Black Schools the World on Rock


Published: Wednesday, October 1, 2003 at 11:29 a.m.
Last Modified: Wednesday, October 1, 2003 at 3:23 p.m.

"High Fidelity," the 2000 comedy based on the nearly-as-good book by Nick Hornby, was a good movie on its own. It was, however, the scene-stealing performance of Jack Black that drew people who could care less about good records into watching it. And although the clued-in already knew Black was brilliant from his days on Mr. Show and the various incarnations of his musical group, Tenacious D, the less-than-stellar "Shallow Hal" and "Saving Silverman" caused recent bandwagon fans to doubt his skill.

"School of Rock," hitting theaters this Friday, not only redeems Black, but finally proclaims his arrival as a real-life, pseudo-schizophrenic bona fide star that some are comparing to John Belushi. (And they would be right, only Black is better.)

To be honest, Jack Black has yet to put in a bad performance. The problem was with the poor subject matter. With "School of Rock," there's no chance the movie will have rough spots because Black is in nearly every scene. He delivers every single time because, as a guy with roots in rock music, he can't fail when playing a character who also claims to embody rock.

The story revolves around failed metal guitarist Dewey Finn (Black), who gets kicked out of his own band for sucking. The next day, Finn's roommate and best friend Ned (Mike White, of "The Good Girl") and his girlfriend Patty (Sarah Silverman) wake him up demanding he finally pay rent or get out.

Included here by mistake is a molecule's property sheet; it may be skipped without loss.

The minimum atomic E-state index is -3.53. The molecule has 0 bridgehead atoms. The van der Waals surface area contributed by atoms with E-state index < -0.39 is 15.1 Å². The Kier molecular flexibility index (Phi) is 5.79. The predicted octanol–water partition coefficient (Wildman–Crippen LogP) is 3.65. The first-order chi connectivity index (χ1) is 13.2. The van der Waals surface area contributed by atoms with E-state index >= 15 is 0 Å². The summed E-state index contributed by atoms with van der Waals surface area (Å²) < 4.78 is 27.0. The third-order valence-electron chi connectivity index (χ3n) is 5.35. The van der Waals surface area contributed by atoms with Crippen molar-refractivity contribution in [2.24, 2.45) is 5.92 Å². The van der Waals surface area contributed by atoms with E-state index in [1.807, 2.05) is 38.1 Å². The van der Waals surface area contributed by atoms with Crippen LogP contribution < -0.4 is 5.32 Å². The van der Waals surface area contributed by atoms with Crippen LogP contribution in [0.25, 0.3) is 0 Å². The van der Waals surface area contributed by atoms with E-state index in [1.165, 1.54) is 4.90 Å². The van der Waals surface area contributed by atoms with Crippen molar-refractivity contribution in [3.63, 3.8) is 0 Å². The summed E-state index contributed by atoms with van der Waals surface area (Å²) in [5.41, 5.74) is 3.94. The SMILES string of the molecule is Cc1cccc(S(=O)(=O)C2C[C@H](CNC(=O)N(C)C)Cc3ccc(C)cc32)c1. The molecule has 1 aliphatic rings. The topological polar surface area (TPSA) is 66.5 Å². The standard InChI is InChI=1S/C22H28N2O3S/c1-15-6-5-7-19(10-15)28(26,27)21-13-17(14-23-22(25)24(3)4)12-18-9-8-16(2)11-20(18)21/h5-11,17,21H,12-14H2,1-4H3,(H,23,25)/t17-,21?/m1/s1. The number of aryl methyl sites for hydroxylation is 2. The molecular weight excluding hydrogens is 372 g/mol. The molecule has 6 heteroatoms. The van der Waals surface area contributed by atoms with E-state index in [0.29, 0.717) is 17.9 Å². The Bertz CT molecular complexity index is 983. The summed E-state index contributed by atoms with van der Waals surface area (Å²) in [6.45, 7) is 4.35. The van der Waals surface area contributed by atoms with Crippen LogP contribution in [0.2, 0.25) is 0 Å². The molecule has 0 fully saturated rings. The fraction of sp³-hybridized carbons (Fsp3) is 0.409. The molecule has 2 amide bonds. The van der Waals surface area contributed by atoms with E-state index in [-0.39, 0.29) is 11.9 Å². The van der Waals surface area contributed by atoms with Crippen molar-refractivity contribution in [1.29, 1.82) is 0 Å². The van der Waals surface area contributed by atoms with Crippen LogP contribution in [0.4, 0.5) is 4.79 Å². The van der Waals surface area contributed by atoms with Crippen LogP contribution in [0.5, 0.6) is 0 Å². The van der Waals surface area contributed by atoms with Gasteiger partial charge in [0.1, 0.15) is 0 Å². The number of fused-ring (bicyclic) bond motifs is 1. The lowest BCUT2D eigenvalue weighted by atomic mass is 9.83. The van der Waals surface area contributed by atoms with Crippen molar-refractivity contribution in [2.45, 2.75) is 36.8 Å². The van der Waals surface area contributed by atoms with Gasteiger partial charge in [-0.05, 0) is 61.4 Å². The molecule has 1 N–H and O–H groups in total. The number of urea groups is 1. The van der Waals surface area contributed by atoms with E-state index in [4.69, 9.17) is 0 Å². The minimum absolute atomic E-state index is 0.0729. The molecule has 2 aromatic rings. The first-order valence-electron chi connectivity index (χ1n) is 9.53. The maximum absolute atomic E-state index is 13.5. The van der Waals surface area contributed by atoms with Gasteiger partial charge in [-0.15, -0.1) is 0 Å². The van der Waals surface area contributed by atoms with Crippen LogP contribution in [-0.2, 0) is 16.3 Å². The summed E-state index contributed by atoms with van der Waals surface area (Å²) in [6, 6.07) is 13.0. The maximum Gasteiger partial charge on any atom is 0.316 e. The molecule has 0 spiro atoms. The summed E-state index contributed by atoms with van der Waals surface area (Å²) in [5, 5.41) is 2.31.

Ned happens to be a substitute teacher, which gives Finn a way into subbing for an elementary school class at a local prep school. Suffering horribly in the job until he sees his students playing in music class, Finn turns the class into a band, complete with an overachieving student as their manager, and teaches them to rock.

With a band of 10-year-olds who can actually play guitar, bass, keyboards and drums, as well as a gaggle of background singers, Finn takes the class to a battle of the bands. The contest is reminiscent of the Whoopi Goldberg classic "Sister Act 2" - only this version is a little more Twisted Sister than "Sister Act."

Written by White, who did 2002's most underrated movie, "The Good Girl," and directed by Richard Linklater ("Dazed and Confused"), this is probably the funniest and most entertaining movie set to come out this year. For those who don't give a damn about rock and roll, the heartwarming (yet thankfully not cheesy) ending makes it worth the pain. Though the 10-year-old kid actually playing an Angus Young solo to near perfection is tough to beat.

At the risk of sounding like a fat, 50-year-old film critic, this movie has something for everybody and no elitist hipster can deny it. Jack Black is quality and "School of Rock" is awesome. Believe the hype and go see it - twice.

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